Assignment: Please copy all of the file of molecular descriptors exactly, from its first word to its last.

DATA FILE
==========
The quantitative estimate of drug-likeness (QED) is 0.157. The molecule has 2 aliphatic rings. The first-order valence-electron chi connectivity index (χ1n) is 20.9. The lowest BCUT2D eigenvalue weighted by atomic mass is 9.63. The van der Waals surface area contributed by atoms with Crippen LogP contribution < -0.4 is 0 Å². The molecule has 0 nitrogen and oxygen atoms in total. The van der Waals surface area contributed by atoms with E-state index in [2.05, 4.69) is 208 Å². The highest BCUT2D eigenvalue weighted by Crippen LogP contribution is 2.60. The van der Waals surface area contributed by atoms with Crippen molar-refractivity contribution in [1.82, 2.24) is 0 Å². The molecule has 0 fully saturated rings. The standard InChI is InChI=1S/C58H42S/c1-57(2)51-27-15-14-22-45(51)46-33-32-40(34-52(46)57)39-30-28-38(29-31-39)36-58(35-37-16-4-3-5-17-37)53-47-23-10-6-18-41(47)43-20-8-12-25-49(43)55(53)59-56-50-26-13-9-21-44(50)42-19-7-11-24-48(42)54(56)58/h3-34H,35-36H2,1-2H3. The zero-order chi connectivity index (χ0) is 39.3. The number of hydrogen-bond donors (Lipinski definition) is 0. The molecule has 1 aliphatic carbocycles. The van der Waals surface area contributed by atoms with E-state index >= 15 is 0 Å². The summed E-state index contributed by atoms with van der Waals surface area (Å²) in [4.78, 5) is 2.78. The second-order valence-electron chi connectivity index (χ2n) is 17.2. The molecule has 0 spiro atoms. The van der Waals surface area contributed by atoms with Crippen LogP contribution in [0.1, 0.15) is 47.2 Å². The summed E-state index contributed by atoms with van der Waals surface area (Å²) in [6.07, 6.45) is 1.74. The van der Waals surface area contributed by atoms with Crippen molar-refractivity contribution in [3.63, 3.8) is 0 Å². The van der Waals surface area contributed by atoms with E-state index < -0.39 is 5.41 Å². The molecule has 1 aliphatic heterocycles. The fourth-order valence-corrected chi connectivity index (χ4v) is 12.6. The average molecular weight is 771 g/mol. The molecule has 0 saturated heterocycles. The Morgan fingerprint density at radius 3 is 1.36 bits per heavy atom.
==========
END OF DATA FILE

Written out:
The quantitative estimate of drug-likeness (QED) is 0.157. The molecule has 2 aliphatic rings. The first-order valence-electron chi connectivity index (χ1n) is 20.9. The lowest BCUT2D eigenvalue weighted by atomic mass is 9.63. The van der Waals surface area contributed by atoms with Crippen LogP contribution < -0.4 is 0 Å². The molecule has 0 nitrogen and oxygen atoms in total. The van der Waals surface area contributed by atoms with E-state index in [2.05, 4.69) is 208 Å². The highest BCUT2D eigenvalue weighted by Crippen LogP contribution is 2.60. The van der Waals surface area contributed by atoms with Crippen molar-refractivity contribution in [1.82, 2.24) is 0 Å². The molecule has 0 fully saturated rings. The standard InChI is InChI=1S/C58H42S/c1-57(2)51-27-15-14-22-45(51)46-33-32-40(34-52(46)57)39-30-28-38(29-31-39)36-58(35-37-16-4-3-5-17-37)53-47-23-10-6-18-41(47)43-20-8-12-25-49(43)55(53)59-56-50-26-13-9-21-44(50)42-19-7-11-24-48(42)54(56)58/h3-34H,35-36H2,1-2H3. The zero-order chi connectivity index (χ0) is 39.3. The number of hydrogen-bond donors (Lipinski definition) is 0. The molecule has 1 aliphatic carbocycles. The van der Waals surface area contributed by atoms with E-state index >= 15 is 0 Å². The summed E-state index contributed by atoms with van der Waals surface area (Å²) in [4.78, 5) is 2.78. The second-order valence-electron chi connectivity index (χ2n) is 17.2. The molecule has 0 spiro atoms. The van der Waals surface area contributed by atoms with Crippen LogP contribution in [0.1, 0.15) is 47.2 Å². The summed E-state index contributed by atoms with van der Waals surface area (Å²) in [6.07, 6.45) is 1.74. The van der Waals surface area contributed by atoms with Crippen molar-refractivity contribution in [3.63, 3.8) is 0 Å². The van der Waals surface area contributed by atoms with E-state index < -0.39 is 5.41 Å². The molecule has 1 aliphatic heterocycles. The fourth-order valence-corrected chi connectivity index (χ4v) is 12.6. The average molecular weight is 771 g/mol. The molecule has 0 saturated heterocycles. The Morgan fingerprint density at radius 3 is 1.36 bits per heavy atom.